Granny! It’s me, Red! Are you okay!?

As Granny emerged from the kitchen carrying an apple pie, she and Red turned to the American flag that flew majestically in the front-yard. With right hands over hearts, they recited the Pledge of Allegiance. America had become great again.


Evaluation of Effort

The 5-year anniversary of this blog’s inception is rapidly approaching — a blog in which I dedicated countless hours and published over 1,000 posts. With all that investment, this project must be a successful endeavor, right? Well if external metrics are used to judge success, then no, it’s a failure. The subscriber rate is extremely low, audience engagement barely exists, and there is no income. So… I suppose I should just close up shop….

Ha! Luckily, external success was not the original goal of this blog, it was simply a place to publicly publish my thoughts. Why publicly? I’m not sure really, although I think it encourages me to refine my writing when I believe someone else might read it. And perhaps it was a very weak attempt at connecting with others. Weak, because I don’t even try to engage, it doesn’t suit me. But a year ago I purchased this blog’s current domain-name and set out to magically achieve external success. It hasn’t worked so far, not even a little.

They say, do what you love and the money will follow, but I’m not sure if that’s a true statement or I’m just impatient. To be honest though, I don’t want my blog to be a source of income. Oops, I suppose I’ve been counteracting success all along — a classic mistake. And to be honest again, I don’t want a lot of eyeballs judging me, I’d appreciate just a quick glance at the artistry and a quiet exit. So yes, it appears that my blog is everything I wished for, a barely noticed shop down a quiet street that only a few people ever accidentally stumble into.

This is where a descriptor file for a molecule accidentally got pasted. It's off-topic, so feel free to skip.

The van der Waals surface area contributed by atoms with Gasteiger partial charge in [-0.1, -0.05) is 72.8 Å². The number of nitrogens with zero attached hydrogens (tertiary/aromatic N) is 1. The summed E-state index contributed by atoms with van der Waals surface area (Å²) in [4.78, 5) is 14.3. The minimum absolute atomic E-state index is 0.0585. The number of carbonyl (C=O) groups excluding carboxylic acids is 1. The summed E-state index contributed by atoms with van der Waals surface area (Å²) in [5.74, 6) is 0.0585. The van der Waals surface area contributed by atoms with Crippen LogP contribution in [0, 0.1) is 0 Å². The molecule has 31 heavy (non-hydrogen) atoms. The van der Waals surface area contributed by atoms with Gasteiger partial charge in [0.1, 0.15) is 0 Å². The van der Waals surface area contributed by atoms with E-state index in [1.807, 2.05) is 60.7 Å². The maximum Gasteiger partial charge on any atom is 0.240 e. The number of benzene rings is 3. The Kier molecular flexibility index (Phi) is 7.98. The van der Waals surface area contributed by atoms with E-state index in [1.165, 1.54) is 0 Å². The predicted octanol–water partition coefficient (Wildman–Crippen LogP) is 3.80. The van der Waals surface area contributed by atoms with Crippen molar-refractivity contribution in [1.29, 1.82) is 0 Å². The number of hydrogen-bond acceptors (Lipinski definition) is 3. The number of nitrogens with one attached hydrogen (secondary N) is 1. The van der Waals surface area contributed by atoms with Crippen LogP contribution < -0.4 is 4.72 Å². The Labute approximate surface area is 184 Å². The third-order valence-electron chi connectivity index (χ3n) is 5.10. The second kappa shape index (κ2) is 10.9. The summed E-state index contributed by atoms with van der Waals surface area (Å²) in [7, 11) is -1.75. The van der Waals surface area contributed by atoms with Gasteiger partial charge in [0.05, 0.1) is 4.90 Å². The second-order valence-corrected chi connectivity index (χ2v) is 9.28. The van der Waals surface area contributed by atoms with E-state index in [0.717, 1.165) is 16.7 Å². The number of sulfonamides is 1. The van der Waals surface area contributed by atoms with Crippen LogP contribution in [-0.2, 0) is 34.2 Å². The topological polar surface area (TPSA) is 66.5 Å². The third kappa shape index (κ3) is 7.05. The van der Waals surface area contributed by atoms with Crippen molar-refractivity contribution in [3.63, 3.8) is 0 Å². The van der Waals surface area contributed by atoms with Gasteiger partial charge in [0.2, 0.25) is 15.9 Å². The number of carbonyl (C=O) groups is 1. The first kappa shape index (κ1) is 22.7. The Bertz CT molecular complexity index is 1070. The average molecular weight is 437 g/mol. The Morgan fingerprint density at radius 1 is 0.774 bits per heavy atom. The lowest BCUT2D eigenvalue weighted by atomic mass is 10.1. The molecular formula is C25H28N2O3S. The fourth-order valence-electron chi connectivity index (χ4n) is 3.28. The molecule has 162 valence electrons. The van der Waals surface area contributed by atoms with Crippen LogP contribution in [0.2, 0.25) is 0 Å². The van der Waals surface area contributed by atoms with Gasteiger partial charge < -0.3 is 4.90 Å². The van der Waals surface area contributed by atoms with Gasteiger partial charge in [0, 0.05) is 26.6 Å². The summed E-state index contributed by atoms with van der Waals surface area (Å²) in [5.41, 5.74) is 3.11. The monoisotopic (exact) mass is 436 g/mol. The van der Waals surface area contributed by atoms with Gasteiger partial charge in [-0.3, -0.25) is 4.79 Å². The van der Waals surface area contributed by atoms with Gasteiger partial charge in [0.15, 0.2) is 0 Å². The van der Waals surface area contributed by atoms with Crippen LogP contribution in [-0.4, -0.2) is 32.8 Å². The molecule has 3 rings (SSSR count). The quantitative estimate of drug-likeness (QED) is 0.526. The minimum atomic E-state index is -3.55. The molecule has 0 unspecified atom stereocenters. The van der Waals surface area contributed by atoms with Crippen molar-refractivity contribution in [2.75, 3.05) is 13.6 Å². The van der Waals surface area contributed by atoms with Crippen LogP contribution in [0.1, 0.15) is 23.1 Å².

Hm, perhaps the magic did work after-all. And I should mention that internally, this blog has been a success. I’ve enjoyed the process of writing and publishing succinct essays, it’s provided a feeling of creative accomplishment, and really helped in allowing me to monitor my thoughts and moods. And because many of these thoughts come from a well-of-inspiration beyond myself, I really enjoy reading them as an audience member (although I seem to be the only one — ha!).

See the difference though? This post was written as a stream-of-consciousness by regular uninspired me. But in writing it down, I could clearly see the conflict of interest. I suppose if I’m looking for success, my blog is off-limits as a means of achievement. It must remain pristine like a mountain stream, a place that few travelers ever find. Hm, I like that. Okay, so magic still might be real, success still might come, but this blog is not the vehicle I’ll be driving there — and I will try not to judge this blog by external means ever again. It’s a hidden little gem where the secrets of the universe are succinctly written for the weary wanderer that enters by some serendipitous means.

Final Push

An excerpt from the non-fictional tales of Snow Saga.

Standing in at four-foot tall, with a blade width of 21 inches, and an exceptionally light weight, the orange handled shovel could push snow better than any other shovel I had. But today he met his match. Plowing a rather light load, the blade caught underneath an icy shelf and just… just… cracked. The fatal fracture is near where the handle attaches to the blade.